I have written numerous times about the arthritis problems in my thumbs. I suffer from osteoarthritis.This is the most common for of arthritis. Rheumatoid arthritis, however, is also a painful, if less common, affliction. Osteoarthritis (OA) is the most common type of arthritis. On the other hand, rheumatoid arthritis (RA) is recognized as the most crippling or disabling type of arthritis.
After studying immune cells taken from the joints of people with rheumatoid arthritis, scientists have found that once the disease sets in, some types of cell lose their sensitivity to vitamin D, according to Medical News Today.
The team — which comprised researchers from University College London and the University of Birmingham, both in the United Kingdom — reports the new findings in the Journal of Autoimmunity.
Rheumatoid arthritis is an autoimmune disease that arises because the immune system attacks healthy tissue — usually the joints — by mistake, leading to painful inflammation and swelling.
The disease often affects several joints at the same time, such as the knees, hands, and wrists. It inflames the lining of the joint and eventually damages the joint itself. This can lead to long-lasting pain, problems with balance, and deformity.
Estimates suggest that approximately 1 percent of the world’s population has rheumatoid arthritis, including around 1.3 million adults in the United States. It affects women more often than men, raising the question of whether hormonal factors may be involved.
Study examined cells from inflamed joints
In their journal paper, the researchers explain that previous studies have revealed that vitamin D has “potent anti-inflammatory effects,” including the ability to suppress activity in some types of immune system T cell that are known to be active in rheumatoid arthritis.
However, those studies have only used immune cells isolated from blood, and so the impact of vitamin D on immune cells “at the site of active disease is unclear.”
A significant feature of the new study is that it is the first to use immune cells taken from both the blood and from the inflamed joints of people with rheumatoid arthritis.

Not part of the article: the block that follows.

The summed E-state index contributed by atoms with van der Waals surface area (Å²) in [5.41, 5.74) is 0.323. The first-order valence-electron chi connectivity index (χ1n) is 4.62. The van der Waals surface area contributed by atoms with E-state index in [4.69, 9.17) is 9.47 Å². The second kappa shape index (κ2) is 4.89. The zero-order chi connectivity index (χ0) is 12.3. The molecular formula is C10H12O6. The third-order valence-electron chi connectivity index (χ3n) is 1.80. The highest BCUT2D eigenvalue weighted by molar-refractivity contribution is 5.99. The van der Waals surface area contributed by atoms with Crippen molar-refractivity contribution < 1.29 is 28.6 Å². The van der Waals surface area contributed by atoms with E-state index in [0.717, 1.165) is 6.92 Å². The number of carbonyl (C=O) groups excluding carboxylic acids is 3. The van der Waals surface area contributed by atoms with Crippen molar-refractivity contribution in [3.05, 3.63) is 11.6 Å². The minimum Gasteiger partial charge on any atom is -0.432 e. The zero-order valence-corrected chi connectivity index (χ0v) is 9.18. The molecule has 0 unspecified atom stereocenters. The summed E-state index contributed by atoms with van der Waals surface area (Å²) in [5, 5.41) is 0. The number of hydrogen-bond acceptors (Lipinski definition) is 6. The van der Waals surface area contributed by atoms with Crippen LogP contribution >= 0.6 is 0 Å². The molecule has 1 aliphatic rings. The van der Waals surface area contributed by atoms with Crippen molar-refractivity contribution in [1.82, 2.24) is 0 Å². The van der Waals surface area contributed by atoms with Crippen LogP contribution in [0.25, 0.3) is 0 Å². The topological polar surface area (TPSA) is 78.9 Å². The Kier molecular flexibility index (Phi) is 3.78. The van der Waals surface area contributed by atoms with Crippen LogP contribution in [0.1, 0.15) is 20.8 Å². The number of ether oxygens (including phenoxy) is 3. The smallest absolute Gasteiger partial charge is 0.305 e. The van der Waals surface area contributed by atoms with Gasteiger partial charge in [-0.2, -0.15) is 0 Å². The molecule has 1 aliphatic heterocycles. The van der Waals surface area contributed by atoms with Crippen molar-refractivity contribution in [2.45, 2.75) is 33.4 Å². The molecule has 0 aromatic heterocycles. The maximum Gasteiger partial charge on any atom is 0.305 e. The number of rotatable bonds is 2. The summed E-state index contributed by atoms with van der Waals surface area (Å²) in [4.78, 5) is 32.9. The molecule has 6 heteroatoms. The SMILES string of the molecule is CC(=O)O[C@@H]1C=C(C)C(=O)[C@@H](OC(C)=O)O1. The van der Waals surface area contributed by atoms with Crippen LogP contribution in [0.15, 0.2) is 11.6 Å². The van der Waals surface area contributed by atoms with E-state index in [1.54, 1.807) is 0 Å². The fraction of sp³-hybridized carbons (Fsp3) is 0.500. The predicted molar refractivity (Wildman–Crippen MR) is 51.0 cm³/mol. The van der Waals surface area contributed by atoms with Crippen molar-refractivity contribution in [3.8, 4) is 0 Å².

“Unlike previous studies,” explains senior study author Karim Raza, a professor in the Institution of Inflammation and Ageing at the University of Birmingham, “we isolated different immune cell types from the actual site of disease to determine whether specific subsets of immune cells (specific T cell groups) have equal sensitivity to vitamin D.”
Immune cells lost sensitivity to vitamin D
For the investigation, the scientists used samples of synovial fluid taken from the joints of 15 people with rheumatoid arthritis aged between 40 and 85. Synovial fluid is a thick, sticky liquid that acts as a lubricant to reduce friction between bones that meet at joints.
They also examined blood samples taken from those with rheumatoid arthritis, and from individuals without rheumatoid arthritis — matched for the same age and gender — who had donated to a blood bank (the controls).
When they tested how immune cells in the different samples reacted to vitamin D, they found that some types of immune cell responded differently.
In particular, they found that some types of T cell taken from inflamed joints were less sensitive to the anti-inflammatory effects of vitamin D than those taken from the blood of the same people.